Articles Posted in Traffic Stop

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Language barriers frequently arise in every day life. While apps and websites that provide quick translations to and from English and other languages are convenient, they are not suitable for all purposes. In a recent case heard in the United States District Court of the District of Kansas, U.S. v. Omar Cruz-Zamora, the court ruled that Google translate was insufficient for obtaining proper consent from a non-English speaking suspect prior to searching the suspect’s vehicle. The court held the language barriers between the suspect and arresting officers were not overcome by Google translate, and therefore the consent to search a vehicle was not given freely and intelligently and was invalid. As such, the search of the car was unconstitutional and the evidence against the suspect was suppressed. While the ruling in Omar Cruz-Zamora does not have precedential value in Illinois, it may be viewed as persuasive if the issue of adequate translation arises in Illinois DUI cases.Car

The suspect in Omar Cruz-Zamora was stopped for a traffic violation. Under the Fourth Amendment of the Constitution individuals are protected against unreasonable search and seizure. As such, since the officers did not have a warrant, they were required to make sure the suspect understood he could refuse to allow them to search the vehicle and obtain the suspect’s consent to search the vehicle.  The suspect spoke very limited English and could not understand the officers’ questions. The officers did not know they had access to a live human translator and used Google translate to advise the suspect of his rights and obtain his consent. The translations provided did not accurately communicate the information the officers were trying to convey and there was no evidence the suspect understood his right to refuse to allow his vehicle to be searched or the purposes for which his consent was requested. The suspect ultimately consented to the search, and upon searching the vehicle the officers found illicit drugs and arrested the suspect.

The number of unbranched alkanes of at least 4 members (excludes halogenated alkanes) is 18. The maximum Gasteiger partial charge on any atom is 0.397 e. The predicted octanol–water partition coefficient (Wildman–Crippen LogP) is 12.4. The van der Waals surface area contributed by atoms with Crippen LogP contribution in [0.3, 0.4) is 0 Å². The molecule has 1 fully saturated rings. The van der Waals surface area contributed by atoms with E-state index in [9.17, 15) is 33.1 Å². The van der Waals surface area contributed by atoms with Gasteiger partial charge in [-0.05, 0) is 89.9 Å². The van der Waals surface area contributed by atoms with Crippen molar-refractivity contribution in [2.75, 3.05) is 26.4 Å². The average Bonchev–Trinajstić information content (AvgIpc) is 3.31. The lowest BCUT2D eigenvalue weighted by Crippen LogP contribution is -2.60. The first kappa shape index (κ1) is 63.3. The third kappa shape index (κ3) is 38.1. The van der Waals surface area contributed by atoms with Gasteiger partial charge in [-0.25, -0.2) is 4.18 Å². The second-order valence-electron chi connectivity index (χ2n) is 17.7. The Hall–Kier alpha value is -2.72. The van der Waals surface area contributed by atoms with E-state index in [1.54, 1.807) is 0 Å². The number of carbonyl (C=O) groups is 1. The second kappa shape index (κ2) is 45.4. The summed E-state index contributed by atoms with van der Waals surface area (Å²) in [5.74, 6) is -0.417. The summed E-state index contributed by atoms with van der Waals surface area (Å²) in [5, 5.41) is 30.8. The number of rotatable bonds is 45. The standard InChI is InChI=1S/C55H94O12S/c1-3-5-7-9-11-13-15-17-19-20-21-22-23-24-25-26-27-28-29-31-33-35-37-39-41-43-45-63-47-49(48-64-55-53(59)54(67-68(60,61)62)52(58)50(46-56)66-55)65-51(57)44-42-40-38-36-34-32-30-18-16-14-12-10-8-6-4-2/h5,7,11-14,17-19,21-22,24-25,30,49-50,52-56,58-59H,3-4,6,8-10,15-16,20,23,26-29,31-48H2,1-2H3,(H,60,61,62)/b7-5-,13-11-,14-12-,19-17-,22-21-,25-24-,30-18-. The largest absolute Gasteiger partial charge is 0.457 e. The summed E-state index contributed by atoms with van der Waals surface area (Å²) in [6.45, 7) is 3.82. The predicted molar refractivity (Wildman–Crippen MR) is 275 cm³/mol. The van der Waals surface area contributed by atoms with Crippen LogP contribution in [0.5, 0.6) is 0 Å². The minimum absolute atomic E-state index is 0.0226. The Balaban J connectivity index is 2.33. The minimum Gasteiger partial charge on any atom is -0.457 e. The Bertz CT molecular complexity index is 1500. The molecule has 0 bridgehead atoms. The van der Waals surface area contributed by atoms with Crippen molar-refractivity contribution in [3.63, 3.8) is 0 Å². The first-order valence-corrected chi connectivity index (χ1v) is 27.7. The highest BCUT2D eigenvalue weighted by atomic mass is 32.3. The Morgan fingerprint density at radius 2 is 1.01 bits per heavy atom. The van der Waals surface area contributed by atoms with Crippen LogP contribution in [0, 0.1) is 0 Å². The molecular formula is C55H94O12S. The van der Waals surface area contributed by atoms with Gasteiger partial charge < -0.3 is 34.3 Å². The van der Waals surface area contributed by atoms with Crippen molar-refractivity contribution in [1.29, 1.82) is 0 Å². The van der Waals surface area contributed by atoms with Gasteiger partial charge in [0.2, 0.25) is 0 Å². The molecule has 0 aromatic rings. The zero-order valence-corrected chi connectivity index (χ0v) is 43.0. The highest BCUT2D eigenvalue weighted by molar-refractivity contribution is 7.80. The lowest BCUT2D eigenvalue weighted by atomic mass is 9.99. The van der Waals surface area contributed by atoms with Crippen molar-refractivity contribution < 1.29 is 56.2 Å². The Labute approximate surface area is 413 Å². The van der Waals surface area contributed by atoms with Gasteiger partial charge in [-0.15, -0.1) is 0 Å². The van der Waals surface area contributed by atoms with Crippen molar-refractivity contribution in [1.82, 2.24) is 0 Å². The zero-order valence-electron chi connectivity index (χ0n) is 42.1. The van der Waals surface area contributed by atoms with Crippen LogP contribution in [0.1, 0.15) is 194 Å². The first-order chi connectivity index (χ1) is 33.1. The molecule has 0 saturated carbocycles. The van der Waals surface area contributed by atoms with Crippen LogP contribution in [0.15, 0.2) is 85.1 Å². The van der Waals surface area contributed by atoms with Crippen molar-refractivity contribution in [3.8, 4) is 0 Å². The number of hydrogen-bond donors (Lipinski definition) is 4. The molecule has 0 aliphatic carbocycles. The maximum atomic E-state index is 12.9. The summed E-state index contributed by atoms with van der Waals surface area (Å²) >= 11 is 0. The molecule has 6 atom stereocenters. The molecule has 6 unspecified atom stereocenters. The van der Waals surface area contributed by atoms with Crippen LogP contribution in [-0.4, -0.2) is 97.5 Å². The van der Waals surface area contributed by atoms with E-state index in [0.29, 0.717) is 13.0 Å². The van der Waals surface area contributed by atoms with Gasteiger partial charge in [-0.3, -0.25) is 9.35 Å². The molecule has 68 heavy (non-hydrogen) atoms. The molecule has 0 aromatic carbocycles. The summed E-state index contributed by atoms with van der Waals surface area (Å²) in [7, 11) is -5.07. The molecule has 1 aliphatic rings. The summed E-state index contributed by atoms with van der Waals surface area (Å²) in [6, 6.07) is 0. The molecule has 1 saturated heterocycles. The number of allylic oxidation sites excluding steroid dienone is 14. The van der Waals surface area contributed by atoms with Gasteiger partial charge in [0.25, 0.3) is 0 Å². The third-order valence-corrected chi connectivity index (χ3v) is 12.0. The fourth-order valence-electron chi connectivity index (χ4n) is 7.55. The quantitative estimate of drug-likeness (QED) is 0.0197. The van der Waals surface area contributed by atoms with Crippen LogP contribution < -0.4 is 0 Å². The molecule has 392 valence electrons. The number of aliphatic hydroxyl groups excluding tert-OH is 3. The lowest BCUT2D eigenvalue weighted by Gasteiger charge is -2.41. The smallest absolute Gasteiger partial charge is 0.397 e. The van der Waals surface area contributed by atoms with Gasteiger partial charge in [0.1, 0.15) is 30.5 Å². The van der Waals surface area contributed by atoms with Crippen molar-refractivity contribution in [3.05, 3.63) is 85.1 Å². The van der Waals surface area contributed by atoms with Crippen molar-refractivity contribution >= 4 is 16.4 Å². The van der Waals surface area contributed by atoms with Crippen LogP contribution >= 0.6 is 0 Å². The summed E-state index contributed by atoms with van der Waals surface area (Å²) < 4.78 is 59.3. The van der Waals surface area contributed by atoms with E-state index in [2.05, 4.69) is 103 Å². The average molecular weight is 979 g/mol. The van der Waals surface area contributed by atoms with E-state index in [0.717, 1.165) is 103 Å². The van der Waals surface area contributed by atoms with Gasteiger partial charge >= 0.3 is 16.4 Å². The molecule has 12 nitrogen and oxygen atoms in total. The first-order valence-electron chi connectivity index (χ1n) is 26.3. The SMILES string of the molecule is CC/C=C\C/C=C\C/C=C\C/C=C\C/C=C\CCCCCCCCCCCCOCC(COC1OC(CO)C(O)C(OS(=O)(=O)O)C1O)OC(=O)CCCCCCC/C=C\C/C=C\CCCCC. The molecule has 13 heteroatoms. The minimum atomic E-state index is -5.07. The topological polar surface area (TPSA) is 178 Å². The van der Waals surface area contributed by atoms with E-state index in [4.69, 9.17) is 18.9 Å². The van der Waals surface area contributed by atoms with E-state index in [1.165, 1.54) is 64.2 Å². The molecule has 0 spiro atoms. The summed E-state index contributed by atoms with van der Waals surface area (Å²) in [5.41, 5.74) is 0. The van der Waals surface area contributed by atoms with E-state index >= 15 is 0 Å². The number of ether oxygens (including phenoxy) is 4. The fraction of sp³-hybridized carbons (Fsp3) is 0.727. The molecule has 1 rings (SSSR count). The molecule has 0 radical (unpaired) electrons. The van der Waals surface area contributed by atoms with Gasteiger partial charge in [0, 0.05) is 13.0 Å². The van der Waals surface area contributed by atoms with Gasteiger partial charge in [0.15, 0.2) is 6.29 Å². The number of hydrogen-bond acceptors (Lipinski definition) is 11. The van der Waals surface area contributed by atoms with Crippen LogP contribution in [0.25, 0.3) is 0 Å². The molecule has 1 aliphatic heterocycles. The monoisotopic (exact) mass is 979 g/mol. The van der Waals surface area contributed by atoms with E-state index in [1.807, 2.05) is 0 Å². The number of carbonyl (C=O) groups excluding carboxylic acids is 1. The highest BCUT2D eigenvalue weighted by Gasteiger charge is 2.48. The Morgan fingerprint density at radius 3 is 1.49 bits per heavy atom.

At the trial, the suspect testified he was confused as to what the officers were asking and did not know he had the right to refuse to allow them to search the vehicle. Translators called upon to assess the accuracy of Google translate testified it often provided a literal but nonsensical translation, and therefore was not a reliable translation tool. The suspect argued that any evidence obtained during the search was obtained without his consent and should be suppressed. Upon reviewing the evidence, the court found it was clear the suspect did not understand what the officers were asking when he consented to the search. Further, the court found the good-faith exception the exclusionary rule of evidence obtained via unlawful searches did not apply because it was unreasonable for the officers to rely on Google translate. As such, the court granted the suspect’s motion to suppress.

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The State of Illinois appealed from the lower court’s granting of three co-defendants’ motions to suppress contraband found following a dog sniff of their car. This fall, the Illinois Court of Appeals for the Second District held that the dog sniff violated the Fourth Amendment because the traffic stop was illegally prolonged. This case’s analysis of the Fourth Amendment is relevant to Illinois DUI law.

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The three defendants were charged with armed violence, unlawful possession of heroin with the intent to deliver, and unlawful possession of heroin. The defendants moved to suppress the evidence seized from the car that defendant 1 drove and in which defendants 2 and 3 were passengers.

One afternoon in November 2015, an Illinois officer noticed a car with Minnesota license plates closely following a tractor-trailer. In addition, some of the car’s windows were tinted heavily. Thus, the officer effectuated a traffic stop.